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Dear Editor:
Regarding Name Withheld's letter, my advice is that you go to a walk-in or free clinic for immigration advice. You can probably call some non-profit organization or charity for a referral, or look on the INS/BCIS website for such listings in your location. If you can afford counseling, often a list of qualified immigration attorneys is available from the charitable legal services organizations. AILA also is a source for referrals. No one can properly counsel you without being able to ascertain all of the facts of your situation. If your spouse is "undocumented" and entered without inspection, even if you file a "one step" family petition and all the supporting documents, you are looking at his being "summoned" to the Embassy in the country he came from... and once there, being subject to the 10 year bar for unlawful presence. There are "waivers" (there are forms) and you produce supporting documentation with the waiver that you can file with your other papers. You have the burden to show prove your extreme hardship on yourself and the baby from the situation. Word of mouth has it that the waiver process, depending on where he is submitting it, can take over a year. Word of mouth has it that most waivers are granted. If your spouse has committed other immigration violations, you may need other waivers... or he may be inadmissible. That's where all the facts come in. You'll need all your identity official govt. documents gathered and photocopied to prepare... such as marriage, birth, divorce, child's birth, etc. Good Luck! I welcome other imm. attys. to comment on this USC's plight so we can all learn from the experience and perspective of others... and help someone. It is one of the most common situations you find with those seeking pro bono clinic counseling.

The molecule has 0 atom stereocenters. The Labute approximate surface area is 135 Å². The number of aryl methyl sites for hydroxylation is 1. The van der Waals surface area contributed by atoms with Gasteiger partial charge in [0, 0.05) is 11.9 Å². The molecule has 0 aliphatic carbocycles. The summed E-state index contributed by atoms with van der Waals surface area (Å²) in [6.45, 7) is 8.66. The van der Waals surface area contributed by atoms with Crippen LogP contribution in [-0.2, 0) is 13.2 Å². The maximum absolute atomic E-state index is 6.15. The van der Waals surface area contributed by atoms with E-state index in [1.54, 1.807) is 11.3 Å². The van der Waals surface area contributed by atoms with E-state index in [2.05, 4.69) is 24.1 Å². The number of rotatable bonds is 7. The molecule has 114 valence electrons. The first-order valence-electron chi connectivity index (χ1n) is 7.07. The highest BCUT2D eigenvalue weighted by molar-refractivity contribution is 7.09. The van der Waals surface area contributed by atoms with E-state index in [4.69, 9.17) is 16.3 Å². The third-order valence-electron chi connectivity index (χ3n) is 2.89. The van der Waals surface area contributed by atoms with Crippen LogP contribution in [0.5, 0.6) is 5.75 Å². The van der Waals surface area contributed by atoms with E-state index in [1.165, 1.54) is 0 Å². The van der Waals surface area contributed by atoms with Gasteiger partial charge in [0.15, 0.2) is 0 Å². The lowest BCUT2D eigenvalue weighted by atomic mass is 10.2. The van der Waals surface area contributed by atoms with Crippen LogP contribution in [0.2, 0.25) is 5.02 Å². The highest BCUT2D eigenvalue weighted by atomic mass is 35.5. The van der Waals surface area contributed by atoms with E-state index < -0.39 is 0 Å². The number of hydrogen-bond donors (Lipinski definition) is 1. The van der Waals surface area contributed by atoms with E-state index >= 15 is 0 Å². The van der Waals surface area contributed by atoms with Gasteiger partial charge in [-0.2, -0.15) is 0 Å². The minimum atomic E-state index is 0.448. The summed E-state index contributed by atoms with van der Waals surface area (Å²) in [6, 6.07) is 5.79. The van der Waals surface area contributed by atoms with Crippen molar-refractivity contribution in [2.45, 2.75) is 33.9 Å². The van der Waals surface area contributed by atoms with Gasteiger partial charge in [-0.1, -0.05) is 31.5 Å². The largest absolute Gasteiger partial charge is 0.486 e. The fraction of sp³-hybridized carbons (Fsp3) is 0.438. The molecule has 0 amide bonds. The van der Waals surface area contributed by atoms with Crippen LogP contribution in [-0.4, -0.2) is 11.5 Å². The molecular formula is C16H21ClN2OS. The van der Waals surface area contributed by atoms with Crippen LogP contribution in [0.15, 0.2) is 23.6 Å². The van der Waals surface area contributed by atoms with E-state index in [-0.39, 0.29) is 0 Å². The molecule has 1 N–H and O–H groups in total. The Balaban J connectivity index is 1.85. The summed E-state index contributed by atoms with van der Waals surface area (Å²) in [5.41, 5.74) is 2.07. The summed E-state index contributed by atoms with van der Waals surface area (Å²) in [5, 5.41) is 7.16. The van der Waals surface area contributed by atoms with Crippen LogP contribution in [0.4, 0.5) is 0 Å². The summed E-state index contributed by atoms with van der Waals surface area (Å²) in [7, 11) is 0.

Imm. Atty.